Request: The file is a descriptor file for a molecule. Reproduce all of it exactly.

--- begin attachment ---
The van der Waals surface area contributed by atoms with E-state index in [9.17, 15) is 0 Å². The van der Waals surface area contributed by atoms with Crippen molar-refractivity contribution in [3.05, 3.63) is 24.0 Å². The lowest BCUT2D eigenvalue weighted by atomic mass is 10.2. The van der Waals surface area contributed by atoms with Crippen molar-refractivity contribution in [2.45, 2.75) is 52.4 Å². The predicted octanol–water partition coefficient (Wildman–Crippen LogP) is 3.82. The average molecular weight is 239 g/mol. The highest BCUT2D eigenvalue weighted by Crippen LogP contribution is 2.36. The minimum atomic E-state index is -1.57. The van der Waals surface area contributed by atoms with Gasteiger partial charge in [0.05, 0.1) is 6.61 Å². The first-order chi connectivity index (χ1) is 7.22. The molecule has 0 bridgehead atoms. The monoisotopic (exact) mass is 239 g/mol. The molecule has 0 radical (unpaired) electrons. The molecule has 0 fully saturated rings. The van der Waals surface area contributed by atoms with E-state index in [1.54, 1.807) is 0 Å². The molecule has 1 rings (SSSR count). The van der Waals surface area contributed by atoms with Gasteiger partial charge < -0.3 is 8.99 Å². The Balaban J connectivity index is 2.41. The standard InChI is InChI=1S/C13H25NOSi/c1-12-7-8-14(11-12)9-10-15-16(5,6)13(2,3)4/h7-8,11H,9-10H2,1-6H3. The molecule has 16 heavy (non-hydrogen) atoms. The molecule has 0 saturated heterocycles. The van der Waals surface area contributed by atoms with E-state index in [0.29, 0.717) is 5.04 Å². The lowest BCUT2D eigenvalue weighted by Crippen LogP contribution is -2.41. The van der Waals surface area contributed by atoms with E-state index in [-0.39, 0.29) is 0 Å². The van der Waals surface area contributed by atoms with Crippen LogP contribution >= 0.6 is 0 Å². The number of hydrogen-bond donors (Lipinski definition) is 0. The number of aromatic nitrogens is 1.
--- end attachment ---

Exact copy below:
The van der Waals surface area contributed by atoms with E-state index in [9.17, 15) is 0 Å². The van der Waals surface area contributed by atoms with Crippen molar-refractivity contribution in [3.05, 3.63) is 24.0 Å². The lowest BCUT2D eigenvalue weighted by atomic mass is 10.2. The van der Waals surface area contributed by atoms with Crippen molar-refractivity contribution in [2.45, 2.75) is 52.4 Å². The predicted octanol–water partition coefficient (Wildman–Crippen LogP) is 3.82. The average molecular weight is 239 g/mol. The highest BCUT2D eigenvalue weighted by Crippen LogP contribution is 2.36. The minimum atomic E-state index is -1.57. The van der Waals surface area contributed by atoms with Gasteiger partial charge in [0.05, 0.1) is 6.61 Å². The first-order chi connectivity index (χ1) is 7.22. The molecule has 0 bridgehead atoms. The monoisotopic (exact) mass is 239 g/mol. The molecule has 0 radical (unpaired) electrons. The molecule has 0 fully saturated rings. The van der Waals surface area contributed by atoms with E-state index in [1.54, 1.807) is 0 Å². The molecule has 1 rings (SSSR count). The van der Waals surface area contributed by atoms with Gasteiger partial charge < -0.3 is 8.99 Å². The Balaban J connectivity index is 2.41. The standard InChI is InChI=1S/C13H25NOSi/c1-12-7-8-14(11-12)9-10-15-16(5,6)13(2,3)4/h7-8,11H,9-10H2,1-6H3. The molecule has 16 heavy (non-hydrogen) atoms. The molecule has 0 saturated heterocycles. The van der Waals surface area contributed by atoms with E-state index in [0.29, 0.717) is 5.04 Å². The lowest BCUT2D eigenvalue weighted by Crippen LogP contribution is -2.41. The van der Waals surface area contributed by atoms with E-state index in [-0.39, 0.29) is 0 Å². The van der Waals surface area contributed by atoms with Crippen LogP contribution >= 0.6 is 0 Å². The number of hydrogen-bond donors (Lipinski definition) is 0. The number of aromatic nitrogens is 1.